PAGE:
By Kyle Taylor
Special to the Review
Churches have a number of reasons to celebrate throughout the year, but one church in northwest Baltimore is celebrating an occasion that does not happen for many establishments.
The parishioners of New All Saints Church are in the midst of their centennial celebration. The festivities began in October 2011 with a rededication of the church’s rectory, which originally served as the church’s chapel when ground was broken back in the fall of 1911.
They have had a number of events take place during the celebration, which is to end in October of this year, including a Mass at the Basilica of the National Shrine of the Assumption of the Blessed Virgin Mary, a jazz vespers service, and a Mass paying homage to Father Charles Randolph, the first black priest ordained in America. On Feb. 26, the church had a recital concert featuring Dr. Hattie Shannon, accompanied by Dr. Kenneth Dean.
While reflecting on the history of the church, the parishioners are also more than eager to see what’s in store for the next 100 years. In doing so, the theme for their celebration is, “Entering a New Century: Recalling, Reclaiming, Renewing,” aimed at current, former and potential members.
“We hope they would have a knowledge of the history of one of the great churches in Baltimore,” said Dr. Thelma Daley, the chair of the Centennial Committee. “In this journey of Catholicism, we hope they learn more about it and that they themselves will renew their faith and develop a greater appreciation of their faith, and their church, and of each other.”
When coming up with a theme for the celebration, Father Donald Sterling said keeping in touch with the church’s past was paramount.
“We looked at what we wanted to see at the end of this, which is to know what we are as a parish,” Father Sterling said. “The intent is to bring forth our history as a parish and a people and to build up our membership and to reach out to others, as well as finding the sense of wisdom and spiritual power that’s needed to renew our faith and go forward.”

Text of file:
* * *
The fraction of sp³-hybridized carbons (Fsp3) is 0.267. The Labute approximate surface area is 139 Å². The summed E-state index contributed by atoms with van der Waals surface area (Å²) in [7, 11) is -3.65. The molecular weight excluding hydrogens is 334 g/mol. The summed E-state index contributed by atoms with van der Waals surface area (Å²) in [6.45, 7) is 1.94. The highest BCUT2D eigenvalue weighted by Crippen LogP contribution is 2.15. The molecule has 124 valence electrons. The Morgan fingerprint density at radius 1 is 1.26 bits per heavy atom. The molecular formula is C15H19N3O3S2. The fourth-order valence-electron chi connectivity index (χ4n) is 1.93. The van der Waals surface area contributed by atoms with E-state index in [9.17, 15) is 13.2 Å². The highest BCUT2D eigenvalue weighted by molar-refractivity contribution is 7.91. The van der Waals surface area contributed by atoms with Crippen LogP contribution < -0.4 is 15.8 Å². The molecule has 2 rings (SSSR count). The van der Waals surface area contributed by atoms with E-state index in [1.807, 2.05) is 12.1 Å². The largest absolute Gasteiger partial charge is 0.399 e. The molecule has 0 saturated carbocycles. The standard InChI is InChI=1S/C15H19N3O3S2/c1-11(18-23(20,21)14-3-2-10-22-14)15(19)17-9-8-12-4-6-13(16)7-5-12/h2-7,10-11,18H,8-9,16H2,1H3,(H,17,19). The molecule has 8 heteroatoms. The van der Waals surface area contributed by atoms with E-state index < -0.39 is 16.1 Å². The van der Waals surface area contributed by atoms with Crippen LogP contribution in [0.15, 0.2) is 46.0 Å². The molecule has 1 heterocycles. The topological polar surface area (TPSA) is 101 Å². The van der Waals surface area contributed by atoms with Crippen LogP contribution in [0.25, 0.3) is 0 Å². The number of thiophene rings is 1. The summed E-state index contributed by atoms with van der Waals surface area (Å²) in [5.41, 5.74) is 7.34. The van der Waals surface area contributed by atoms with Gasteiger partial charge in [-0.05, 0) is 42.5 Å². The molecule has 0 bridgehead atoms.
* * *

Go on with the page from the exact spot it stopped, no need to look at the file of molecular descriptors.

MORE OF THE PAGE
There has also been talk of bringing back former staff members, priests, and clergy he said, as well as those who attended the school. They would also like to invite the family of the first pastor of All Saints, Father Timothy Kenny, he said.
Father Sterling has been the pastor of the church since 1992, and has seen much change in the church since then. Events such as the unanticipated merger of All Saints with Our Lady of Lourdes, and the closing of the school stood out the most to Father Sterling, though he said that both events ended up working out in favor of the church.
There’s also been a noted shift in the make-up of the church. While a predominantly African-American parish, the number of members from the Caribbean and Africa has increased. Father Sterling called this a holistic shift, saying that the church has welcomed and encouraged those members to share how they can further enrich the church.
The surrounding community is also important to the church Father Sterling said, and he hopes that more can be done to reach their neighbors. He said those in the community see the church as a cornerstone.
“As far as retail growth in the community, we’re right in the middle of all of that,” Father Sterling said. “My hope is that we can do a greater evangelization process in the neighborhood, from a faith context. But people do know that we’re in the neighborhood, there’s no doubt about that.”
Daley said thus far, parishioners have been enthusiastic and more than receptive to the celebration, noting how the church was packed for the recital concert that followed its black history month Mass. She said she anticipates the celebration being a boon for the greater good of the church.
“I think it will be a healthy experience, in terms of enhancing beliefs, connections, and one’s well-being in terms of being in God’s house and God’s world, and understanding how it all connects to the archdiocese – we’re part of the whole,” Daley said.